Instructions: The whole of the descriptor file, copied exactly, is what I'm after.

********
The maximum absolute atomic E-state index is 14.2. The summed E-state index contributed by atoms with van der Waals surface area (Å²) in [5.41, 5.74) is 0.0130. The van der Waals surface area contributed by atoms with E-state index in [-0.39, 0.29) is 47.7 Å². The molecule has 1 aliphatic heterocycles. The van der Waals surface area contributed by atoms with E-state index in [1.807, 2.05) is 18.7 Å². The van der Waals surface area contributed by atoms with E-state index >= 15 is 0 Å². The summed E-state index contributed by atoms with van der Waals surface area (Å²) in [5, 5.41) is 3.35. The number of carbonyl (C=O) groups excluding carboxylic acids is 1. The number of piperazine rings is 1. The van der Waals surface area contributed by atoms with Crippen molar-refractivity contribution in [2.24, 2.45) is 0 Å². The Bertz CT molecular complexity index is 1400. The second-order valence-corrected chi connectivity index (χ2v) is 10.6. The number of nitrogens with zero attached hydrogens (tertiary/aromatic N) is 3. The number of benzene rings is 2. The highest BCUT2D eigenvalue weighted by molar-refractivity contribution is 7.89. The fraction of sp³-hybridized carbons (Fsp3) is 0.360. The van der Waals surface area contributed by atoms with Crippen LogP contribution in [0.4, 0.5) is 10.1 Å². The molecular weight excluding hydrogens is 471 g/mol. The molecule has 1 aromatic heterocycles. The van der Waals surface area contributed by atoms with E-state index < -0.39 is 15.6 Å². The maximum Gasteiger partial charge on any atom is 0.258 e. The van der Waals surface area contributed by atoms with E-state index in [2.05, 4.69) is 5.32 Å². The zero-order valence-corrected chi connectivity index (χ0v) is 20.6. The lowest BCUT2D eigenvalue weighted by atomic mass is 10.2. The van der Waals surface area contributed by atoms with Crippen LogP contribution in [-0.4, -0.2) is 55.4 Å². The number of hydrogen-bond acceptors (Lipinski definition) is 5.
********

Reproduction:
The maximum absolute atomic E-state index is 14.2. The summed E-state index contributed by atoms with van der Waals surface area (Å²) in [5.41, 5.74) is 0.0130. The van der Waals surface area contributed by atoms with E-state index in [-0.39, 0.29) is 47.7 Å². The molecule has 1 aliphatic heterocycles. The van der Waals surface area contributed by atoms with E-state index in [1.807, 2.05) is 18.7 Å². The van der Waals surface area contributed by atoms with E-state index >= 15 is 0 Å². The summed E-state index contributed by atoms with van der Waals surface area (Å²) in [5, 5.41) is 3.35. The number of carbonyl (C=O) groups excluding carboxylic acids is 1. The number of piperazine rings is 1. The van der Waals surface area contributed by atoms with Crippen molar-refractivity contribution in [2.24, 2.45) is 0 Å². The Bertz CT molecular complexity index is 1400. The second-order valence-corrected chi connectivity index (χ2v) is 10.6. The number of nitrogens with zero attached hydrogens (tertiary/aromatic N) is 3. The number of benzene rings is 2. The highest BCUT2D eigenvalue weighted by molar-refractivity contribution is 7.89. The fraction of sp³-hybridized carbons (Fsp3) is 0.360. The van der Waals surface area contributed by atoms with Crippen LogP contribution in [0.4, 0.5) is 10.1 Å². The molecular weight excluding hydrogens is 471 g/mol. The molecule has 1 aromatic heterocycles. The van der Waals surface area contributed by atoms with E-state index < -0.39 is 15.6 Å². The maximum Gasteiger partial charge on any atom is 0.258 e. The van der Waals surface area contributed by atoms with E-state index in [2.05, 4.69) is 5.32 Å². The zero-order valence-corrected chi connectivity index (χ0v) is 20.6. The lowest BCUT2D eigenvalue weighted by atomic mass is 10.2. The van der Waals surface area contributed by atoms with Crippen LogP contribution in [-0.4, -0.2) is 55.4 Å². The number of hydrogen-bond acceptors (Lipinski definition) is 5.